11 Partners is the owner of certain units in a 61-unit condominium located in New York, New York, and the landlord of the rent-controlled apartment that the Tenant occupies in the building.  The Tenant, now 58 years old, has resided in that apartment his entire life and has a long history of depression.  In 2006, the Tenant adopted a dog to help alleviate his depression and requested a reasonable accommodation to defendant's "no pets" policy to allow him to reside with his dog in the apartment.  Defendant not only denied the request, but also initiated eviction proceedings against him.  While those proceedings were underway, in spring 2015, the Tenant was diagnosed with End Stage Renal Disease, and his depression worsened.  The Tenant promptly sought another reasonable accommodation to 111 Partners' "no pets" policy to allow him to keep his dog in the apartment given the substantial emotional assistance the dog provided and the Tenant's changed circumstances.  111 Partners constructively denied the request by requiring the onerous disclosure of detailed medical records and other information, despite the Tenant's already well-substantiated request and defendant's familiarity with his condition.  In June 2017, after his dog died and during the pendency of this litigation, the Tenant again requested a reasonable accommodation to 111 Partners' "no pets" policy to permit him to adopt another dog for emotional support, and once again, 111 Partners constructively denied the request - requiring extensive documentation despite the fact that the Tenant had continued to provide documents, expert opinions, medical records, and sworn testimony in support of his request. 

Bridgewater Over Troubled FINRA Waters ( Blog)
I must ask -- indeed, all Wall Street reform advocates must wonder -- whether FINRA's Nominating Committee knew about an American Arbitration Association hearing panel's finding of fabrication of evidence by Bridgewater Associates that occurred during the newly-elected FINRA Board Chair Eileen Murray's term as CEO of Bridgewater. If the Nominating Committee knew of the allegations/findings about fabricated evidence, was that disclosed to all FINRA Board members before they voted to approve Murray's nomination? If the Nominating Committee did not know about the fabricated evidence issue, shouldn't Murray have disclosed such facts during the vetting process given that FINRA is Wall Street's leading self-regulatory-organization?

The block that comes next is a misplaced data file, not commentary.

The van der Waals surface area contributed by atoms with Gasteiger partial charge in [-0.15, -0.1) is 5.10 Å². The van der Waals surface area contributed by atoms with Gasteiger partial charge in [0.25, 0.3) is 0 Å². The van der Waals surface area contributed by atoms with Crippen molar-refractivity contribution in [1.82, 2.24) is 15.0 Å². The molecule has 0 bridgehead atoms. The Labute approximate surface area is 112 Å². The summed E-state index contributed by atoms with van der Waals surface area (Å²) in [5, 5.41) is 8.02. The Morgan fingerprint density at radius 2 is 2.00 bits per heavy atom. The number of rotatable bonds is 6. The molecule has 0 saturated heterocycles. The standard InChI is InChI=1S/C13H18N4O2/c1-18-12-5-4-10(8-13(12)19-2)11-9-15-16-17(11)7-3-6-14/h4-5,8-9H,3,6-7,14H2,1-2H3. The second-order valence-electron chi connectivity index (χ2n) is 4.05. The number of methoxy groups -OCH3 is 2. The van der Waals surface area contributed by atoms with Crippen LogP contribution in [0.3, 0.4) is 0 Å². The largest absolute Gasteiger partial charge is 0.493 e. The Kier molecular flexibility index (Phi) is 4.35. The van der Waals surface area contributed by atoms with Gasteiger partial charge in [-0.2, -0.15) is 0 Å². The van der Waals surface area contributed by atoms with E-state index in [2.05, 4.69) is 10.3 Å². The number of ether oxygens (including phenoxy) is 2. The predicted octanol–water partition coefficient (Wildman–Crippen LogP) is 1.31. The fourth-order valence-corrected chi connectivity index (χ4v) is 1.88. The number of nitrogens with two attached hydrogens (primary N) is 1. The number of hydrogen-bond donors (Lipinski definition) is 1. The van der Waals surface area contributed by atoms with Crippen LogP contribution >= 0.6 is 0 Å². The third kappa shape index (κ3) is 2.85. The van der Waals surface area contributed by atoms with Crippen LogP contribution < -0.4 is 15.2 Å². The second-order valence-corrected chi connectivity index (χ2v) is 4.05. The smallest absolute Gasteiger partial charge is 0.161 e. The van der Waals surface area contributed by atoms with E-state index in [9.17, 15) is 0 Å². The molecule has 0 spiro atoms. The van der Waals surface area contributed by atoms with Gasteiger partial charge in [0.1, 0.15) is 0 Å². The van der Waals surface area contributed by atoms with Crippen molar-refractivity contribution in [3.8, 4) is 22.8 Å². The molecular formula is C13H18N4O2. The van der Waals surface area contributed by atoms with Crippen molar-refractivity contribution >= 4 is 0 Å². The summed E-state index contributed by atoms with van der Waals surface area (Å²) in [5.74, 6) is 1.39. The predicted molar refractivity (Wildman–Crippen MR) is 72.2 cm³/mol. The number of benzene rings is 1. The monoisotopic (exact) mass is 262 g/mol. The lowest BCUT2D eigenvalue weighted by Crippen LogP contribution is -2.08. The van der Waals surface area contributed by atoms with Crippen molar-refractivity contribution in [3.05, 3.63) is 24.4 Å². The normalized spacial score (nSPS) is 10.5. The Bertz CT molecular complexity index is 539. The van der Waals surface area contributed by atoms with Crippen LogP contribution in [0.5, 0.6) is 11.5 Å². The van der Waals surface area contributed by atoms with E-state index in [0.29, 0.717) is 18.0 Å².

As a 38-year Wall Street veteran and a founder of the NASD and FINRA Dissident Movement, I have tired of far too many candidates for FINRA elective office who talk the talk but won't walk the walk. Following his election as the 2017 FINRA Small Firm Governor, Stephen Kohn pressed for a number of meaningful reforms. Too often it was Stephen and only Stephen who fought for the small firms. Despite his lonely advocacy, Stephen persisted. If re-elected in 2020, Stephen will remain a passionate voice in raising the legitimate grievances of the small firm community. I urge all FINRA Small Firm Executive Representatives to cast a proxy in support of Stephen Kohn's candidacy for the 2020 FINRA Small Firm Governor.